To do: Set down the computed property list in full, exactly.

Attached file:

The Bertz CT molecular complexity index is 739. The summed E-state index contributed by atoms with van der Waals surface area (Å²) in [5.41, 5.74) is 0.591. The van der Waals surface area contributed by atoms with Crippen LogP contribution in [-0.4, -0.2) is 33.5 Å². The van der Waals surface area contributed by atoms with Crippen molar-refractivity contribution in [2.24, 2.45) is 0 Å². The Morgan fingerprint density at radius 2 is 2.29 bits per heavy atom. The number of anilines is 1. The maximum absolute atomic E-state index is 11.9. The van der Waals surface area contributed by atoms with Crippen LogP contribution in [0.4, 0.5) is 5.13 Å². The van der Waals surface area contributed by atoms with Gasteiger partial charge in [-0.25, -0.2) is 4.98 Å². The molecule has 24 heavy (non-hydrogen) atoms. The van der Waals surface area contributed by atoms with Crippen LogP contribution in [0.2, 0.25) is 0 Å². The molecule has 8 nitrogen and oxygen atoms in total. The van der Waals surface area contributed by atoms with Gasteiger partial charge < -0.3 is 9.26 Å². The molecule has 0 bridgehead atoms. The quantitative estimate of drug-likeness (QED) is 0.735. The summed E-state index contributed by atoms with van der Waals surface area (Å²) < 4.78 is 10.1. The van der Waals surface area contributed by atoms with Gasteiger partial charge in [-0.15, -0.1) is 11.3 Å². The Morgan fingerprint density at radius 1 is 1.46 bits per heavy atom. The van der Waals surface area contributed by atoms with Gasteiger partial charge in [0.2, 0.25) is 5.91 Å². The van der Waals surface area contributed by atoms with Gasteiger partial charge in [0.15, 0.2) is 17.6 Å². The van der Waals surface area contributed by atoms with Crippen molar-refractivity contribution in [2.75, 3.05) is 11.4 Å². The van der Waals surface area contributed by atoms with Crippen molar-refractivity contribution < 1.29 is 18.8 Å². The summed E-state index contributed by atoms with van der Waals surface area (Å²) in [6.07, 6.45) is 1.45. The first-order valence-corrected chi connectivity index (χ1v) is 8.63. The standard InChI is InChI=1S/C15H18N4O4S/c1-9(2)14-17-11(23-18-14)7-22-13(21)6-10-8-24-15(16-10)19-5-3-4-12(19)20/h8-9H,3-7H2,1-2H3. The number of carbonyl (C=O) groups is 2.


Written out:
The Bertz CT molecular complexity index is 739. The summed E-state index contributed by atoms with van der Waals surface area (Å²) in [5.41, 5.74) is 0.591. The van der Waals surface area contributed by atoms with Crippen LogP contribution in [-0.4, -0.2) is 33.5 Å². The van der Waals surface area contributed by atoms with Crippen molar-refractivity contribution in [2.24, 2.45) is 0 Å². The Morgan fingerprint density at radius 2 is 2.29 bits per heavy atom. The number of anilines is 1. The maximum absolute atomic E-state index is 11.9. The van der Waals surface area contributed by atoms with Crippen LogP contribution in [0.4, 0.5) is 5.13 Å². The van der Waals surface area contributed by atoms with Gasteiger partial charge in [-0.25, -0.2) is 4.98 Å². The molecule has 24 heavy (non-hydrogen) atoms. The van der Waals surface area contributed by atoms with Crippen LogP contribution in [0.2, 0.25) is 0 Å². The molecule has 8 nitrogen and oxygen atoms in total. The van der Waals surface area contributed by atoms with Gasteiger partial charge < -0.3 is 9.26 Å². The molecule has 0 bridgehead atoms. The quantitative estimate of drug-likeness (QED) is 0.735. The summed E-state index contributed by atoms with van der Waals surface area (Å²) < 4.78 is 10.1. The van der Waals surface area contributed by atoms with Gasteiger partial charge in [-0.15, -0.1) is 11.3 Å². The Morgan fingerprint density at radius 1 is 1.46 bits per heavy atom. The van der Waals surface area contributed by atoms with Gasteiger partial charge in [0.2, 0.25) is 5.91 Å². The van der Waals surface area contributed by atoms with Gasteiger partial charge in [0.15, 0.2) is 17.6 Å². The van der Waals surface area contributed by atoms with Crippen molar-refractivity contribution in [2.75, 3.05) is 11.4 Å². The van der Waals surface area contributed by atoms with Crippen molar-refractivity contribution < 1.29 is 18.8 Å². The summed E-state index contributed by atoms with van der Waals surface area (Å²) in [6.07, 6.45) is 1.45. The first-order valence-corrected chi connectivity index (χ1v) is 8.63. The standard InChI is InChI=1S/C15H18N4O4S/c1-9(2)14-17-11(23-18-14)7-22-13(21)6-10-8-24-15(16-10)19-5-3-4-12(19)20/h8-9H,3-7H2,1-2H3. The number of carbonyl (C=O) groups is 2.